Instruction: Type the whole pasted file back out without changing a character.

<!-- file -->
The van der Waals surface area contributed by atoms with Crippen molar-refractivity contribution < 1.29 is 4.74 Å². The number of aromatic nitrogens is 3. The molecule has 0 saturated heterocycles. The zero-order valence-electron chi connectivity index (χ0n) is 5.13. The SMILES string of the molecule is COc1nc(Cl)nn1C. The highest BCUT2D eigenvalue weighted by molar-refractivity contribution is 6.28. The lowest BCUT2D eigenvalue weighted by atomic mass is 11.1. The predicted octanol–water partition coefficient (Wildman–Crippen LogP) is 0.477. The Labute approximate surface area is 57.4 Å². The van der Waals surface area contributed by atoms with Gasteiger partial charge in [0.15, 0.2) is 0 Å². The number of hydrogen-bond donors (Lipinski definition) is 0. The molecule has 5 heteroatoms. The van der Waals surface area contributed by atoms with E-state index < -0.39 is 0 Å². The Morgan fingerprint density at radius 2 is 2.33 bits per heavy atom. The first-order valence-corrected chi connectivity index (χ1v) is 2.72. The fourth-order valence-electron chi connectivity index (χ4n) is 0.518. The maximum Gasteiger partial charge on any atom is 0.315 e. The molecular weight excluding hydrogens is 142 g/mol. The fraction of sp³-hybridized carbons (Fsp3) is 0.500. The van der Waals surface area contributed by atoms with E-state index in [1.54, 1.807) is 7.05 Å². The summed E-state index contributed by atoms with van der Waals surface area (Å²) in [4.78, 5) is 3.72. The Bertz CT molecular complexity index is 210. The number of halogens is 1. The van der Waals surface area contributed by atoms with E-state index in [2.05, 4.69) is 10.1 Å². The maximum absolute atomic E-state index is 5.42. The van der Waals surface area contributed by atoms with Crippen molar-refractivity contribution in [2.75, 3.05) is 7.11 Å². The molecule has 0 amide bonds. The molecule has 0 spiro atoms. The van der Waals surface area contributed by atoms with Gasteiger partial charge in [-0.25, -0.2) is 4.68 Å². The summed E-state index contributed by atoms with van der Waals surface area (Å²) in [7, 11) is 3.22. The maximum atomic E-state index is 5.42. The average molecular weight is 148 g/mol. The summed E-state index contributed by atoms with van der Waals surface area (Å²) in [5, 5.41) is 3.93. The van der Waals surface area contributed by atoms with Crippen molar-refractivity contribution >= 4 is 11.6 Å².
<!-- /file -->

The van der Waals surface area contributed by atoms with Crippen molar-refractivity contribution < 1.29 is 4.74 Å². The number of aromatic nitrogens is 3. The molecule has 0 saturated heterocycles. The zero-order valence-electron chi connectivity index (χ0n) is 5.13. The SMILES string of the molecule is COc1nc(Cl)nn1C. The highest BCUT2D eigenvalue weighted by molar-refractivity contribution is 6.28. The lowest BCUT2D eigenvalue weighted by atomic mass is 11.1. The predicted octanol–water partition coefficient (Wildman–Crippen LogP) is 0.477. The Labute approximate surface area is 57.4 Å². The van der Waals surface area contributed by atoms with Gasteiger partial charge in [0.15, 0.2) is 0 Å². The number of hydrogen-bond donors (Lipinski definition) is 0. The molecule has 5 heteroatoms. The van der Waals surface area contributed by atoms with E-state index < -0.39 is 0 Å². The Morgan fingerprint density at radius 2 is 2.33 bits per heavy atom. The first-order valence-corrected chi connectivity index (χ1v) is 2.72. The fourth-order valence-electron chi connectivity index (χ4n) is 0.518. The maximum Gasteiger partial charge on any atom is 0.315 e. The molecular weight excluding hydrogens is 142 g/mol. The fraction of sp³-hybridized carbons (Fsp3) is 0.500. The van der Waals surface area contributed by atoms with E-state index in [1.54, 1.807) is 7.05 Å². The summed E-state index contributed by atoms with van der Waals surface area (Å²) in [4.78, 5) is 3.72. The Bertz CT molecular complexity index is 210. The number of halogens is 1. The van der Waals surface area contributed by atoms with E-state index in [2.05, 4.69) is 10.1 Å². The maximum absolute atomic E-state index is 5.42. The van der Waals surface area contributed by atoms with Crippen molar-refractivity contribution in [2.75, 3.05) is 7.11 Å². The molecule has 0 amide bonds. The molecule has 0 spiro atoms. The van der Waals surface area contributed by atoms with Gasteiger partial charge in [-0.25, -0.2) is 4.68 Å². The summed E-state index contributed by atoms with van der Waals surface area (Å²) in [7, 11) is 3.22. The maximum atomic E-state index is 5.42. The average molecular weight is 148 g/mol. The summed E-state index contributed by atoms with van der Waals surface area (Å²) in [5, 5.41) is 3.93. The van der Waals surface area contributed by atoms with Crippen molar-refractivity contribution >= 4 is 11.6 Å².